DOAN: The hockey I played was like, like they talk about travel hockey here in town and they talk about travel hockey around the country. I was like, that would be triple A hockey, is travel hockey. I played like, C.
DOAN: Like you go triple A, double A, A, B, C — I was so far down the, and I did well at C hockey, but my hometown had 75 people in it, so we had all these farmer kids that we'd go out and play, and we'd play other towns that had similar situations where they'd have one or two kids that were unbelievable. And then the rest of the kids were just like, oh let's go play hockey. And I remember going on a two-on-one with one kid, and he's jumping over the blue lines as we're going, like, down the ice, and I'm like, I'm trying to score here! But it was like that, and I loved it.
GOLDSTEIN: Let's talk a little about the NHL career. How much frustration did you have? There were times when it appeared the team was going to break through on the ice and couldn't quite pull it off, and you want to be a champion, obviously.
DOAN: Yeah, yeah.
GOLDSTEIN: Were there feelings that, if we just made one more move, we could do it, but some of the other stuff, we just get in the way and didn't quite get there?
DOAN: Oh, for sure. And it was timing. You know, you look around the league and you see the ownership, the real stable ownership and ownership that's — and there's no question there's an element of jealousy in the fact that you wish that you'd had that. But there's really nothing that you can do about it. As a player, you just go and do your best, and I know when we went to the conference finals, we had a pretty good veteran team and some veteran defensemen that were really good, and it just, the timing of everything made it difficult.
GOLDSTEIN: Obviously, when you guys are on the ice, you're doing the best you can. But you're not robots. So I mean, did it penetrate the locker room?
DOAN: I think for a while, really galvanized it and the fact that, kind of, Dave Tippett did an amazing job of, kind of, of keeping us focused on the things that we can control and the things that we — and then once you start to have a little success doing that, it really solidifies your belief in that. And once you have that, then you're okay. It went on, obviously, for too long, and then it started to erode away everything that we had. But for about three or four years there, I think we were over 100 points. We finished third in the whole league in the one year, and it really kind of, the belief in ourselves really grew and that was exciting. But you see how fundamentals are very important, and the ability of, from top to bottom is so important. And if you don't have that, you can have success for brief stints but if you want to have really long term success, you have to have some stability throughout the whole organization.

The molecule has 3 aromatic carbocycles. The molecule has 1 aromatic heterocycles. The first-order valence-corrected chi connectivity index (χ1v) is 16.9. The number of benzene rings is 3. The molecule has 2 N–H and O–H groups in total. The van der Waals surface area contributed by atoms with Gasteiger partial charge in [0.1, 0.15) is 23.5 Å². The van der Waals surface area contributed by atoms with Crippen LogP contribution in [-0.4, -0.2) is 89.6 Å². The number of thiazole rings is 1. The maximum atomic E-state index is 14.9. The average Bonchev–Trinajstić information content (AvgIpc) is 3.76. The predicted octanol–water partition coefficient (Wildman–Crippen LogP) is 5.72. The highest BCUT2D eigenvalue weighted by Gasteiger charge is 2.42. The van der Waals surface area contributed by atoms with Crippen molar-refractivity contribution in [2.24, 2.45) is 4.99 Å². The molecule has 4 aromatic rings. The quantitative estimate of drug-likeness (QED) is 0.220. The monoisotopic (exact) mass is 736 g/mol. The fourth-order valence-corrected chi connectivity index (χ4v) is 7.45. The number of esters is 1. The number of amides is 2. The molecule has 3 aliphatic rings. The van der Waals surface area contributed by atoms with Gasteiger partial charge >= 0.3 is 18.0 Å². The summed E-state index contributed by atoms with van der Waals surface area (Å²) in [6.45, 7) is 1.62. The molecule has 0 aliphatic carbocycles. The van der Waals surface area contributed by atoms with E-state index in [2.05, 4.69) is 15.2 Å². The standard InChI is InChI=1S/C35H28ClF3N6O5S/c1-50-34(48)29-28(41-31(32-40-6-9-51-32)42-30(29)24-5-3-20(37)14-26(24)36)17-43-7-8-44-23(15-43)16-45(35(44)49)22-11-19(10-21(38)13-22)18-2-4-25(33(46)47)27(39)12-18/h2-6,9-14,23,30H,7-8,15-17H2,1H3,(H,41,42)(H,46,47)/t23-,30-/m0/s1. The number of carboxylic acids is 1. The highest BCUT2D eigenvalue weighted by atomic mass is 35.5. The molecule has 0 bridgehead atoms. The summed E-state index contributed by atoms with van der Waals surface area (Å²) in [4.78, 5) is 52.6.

GOLDSTEIN: And Shane, let's close by talking about this big honor you're going to get later this month. Coyotes are going to retire your jersey number, and there are going to be thousands of Coyotes fans worshipping you that night. And we talked about your humble beginnings in Canada. Have you thought about what that moment is going to be like? I presume you're looking forward to it. It's a great honor. But how are you going to feel? You thinking about that?
DOAN: That moment, I'm looking forward to it, but I can't wait for it to be over because it's just so awkward. But every athlete has an ego and everyone does, and it's something that you'll never ever forget and I'm excited about, but at the same time, it goes back to kind of what I said earlier where, as a hockey player, you have to recognize how many people have kind of sacrificed a lot for you to be pushed kinda out there. And that's, I think that I'm excited for the people around me that have, you know, get to experience that with me and I'm excited about that. And I'm so grateful for the fans here in the Valley. They've treated me so unbelievable. I, by no means, was a superstar, and at times, they've treated me like one and it's pretty special.
GOLDSTEIN: Shane Doan, known as "Captain Coyote" — The Arizona Coyotes will retire his jersey on February the 24th at a home game. Shane, thanks for coming in. Good to see you.
DOAN: Thank you so much, Steve. Really enjoyed it. Thank you.